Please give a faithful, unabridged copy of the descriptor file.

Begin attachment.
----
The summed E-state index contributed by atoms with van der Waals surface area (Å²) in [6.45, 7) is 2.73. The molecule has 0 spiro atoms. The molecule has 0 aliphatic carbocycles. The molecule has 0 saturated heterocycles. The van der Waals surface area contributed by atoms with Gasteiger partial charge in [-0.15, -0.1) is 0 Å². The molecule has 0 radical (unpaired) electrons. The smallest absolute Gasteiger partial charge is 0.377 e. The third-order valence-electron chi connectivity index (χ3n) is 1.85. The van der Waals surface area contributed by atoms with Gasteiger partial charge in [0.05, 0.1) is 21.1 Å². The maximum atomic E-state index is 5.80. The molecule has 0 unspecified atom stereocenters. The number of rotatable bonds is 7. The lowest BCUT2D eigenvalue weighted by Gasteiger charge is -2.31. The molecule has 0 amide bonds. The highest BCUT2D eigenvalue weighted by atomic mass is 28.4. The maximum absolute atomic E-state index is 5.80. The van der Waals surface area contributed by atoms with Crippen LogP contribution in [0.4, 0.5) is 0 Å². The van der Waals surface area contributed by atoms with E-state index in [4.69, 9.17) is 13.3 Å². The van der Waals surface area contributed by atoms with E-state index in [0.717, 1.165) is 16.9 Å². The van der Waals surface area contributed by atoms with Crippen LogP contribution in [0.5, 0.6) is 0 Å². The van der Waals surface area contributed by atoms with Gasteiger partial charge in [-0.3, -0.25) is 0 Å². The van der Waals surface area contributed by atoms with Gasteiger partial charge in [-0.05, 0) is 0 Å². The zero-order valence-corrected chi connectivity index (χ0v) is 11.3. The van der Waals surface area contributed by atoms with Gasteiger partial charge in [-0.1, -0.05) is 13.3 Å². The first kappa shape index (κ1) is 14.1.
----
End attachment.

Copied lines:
The summed E-state index contributed by atoms with van der Waals surface area (Å²) in [6.45, 7) is 2.73. The molecule has 0 spiro atoms. The molecule has 0 aliphatic carbocycles. The molecule has 0 saturated heterocycles. The van der Waals surface area contributed by atoms with Gasteiger partial charge in [-0.15, -0.1) is 0 Å². The molecule has 0 radical (unpaired) electrons. The smallest absolute Gasteiger partial charge is 0.377 e. The third-order valence-electron chi connectivity index (χ3n) is 1.85. The van der Waals surface area contributed by atoms with Gasteiger partial charge in [0.05, 0.1) is 21.1 Å². The maximum atomic E-state index is 5.80. The molecule has 0 unspecified atom stereocenters. The number of rotatable bonds is 7. The lowest BCUT2D eigenvalue weighted by Gasteiger charge is -2.31. The molecule has 0 amide bonds. The highest BCUT2D eigenvalue weighted by atomic mass is 28.4. The maximum absolute atomic E-state index is 5.80. The van der Waals surface area contributed by atoms with Crippen LogP contribution in [0.4, 0.5) is 0 Å². The van der Waals surface area contributed by atoms with E-state index in [4.69, 9.17) is 13.3 Å². The van der Waals surface area contributed by atoms with E-state index in [0.717, 1.165) is 16.9 Å². The van der Waals surface area contributed by atoms with Crippen LogP contribution in [0.5, 0.6) is 0 Å². The van der Waals surface area contributed by atoms with Gasteiger partial charge in [-0.3, -0.25) is 0 Å². The van der Waals surface area contributed by atoms with Gasteiger partial charge in [-0.05, 0) is 0 Å². The zero-order valence-corrected chi connectivity index (χ0v) is 11.3. The van der Waals surface area contributed by atoms with Gasteiger partial charge in [-0.1, -0.05) is 13.3 Å². The first kappa shape index (κ1) is 14.1.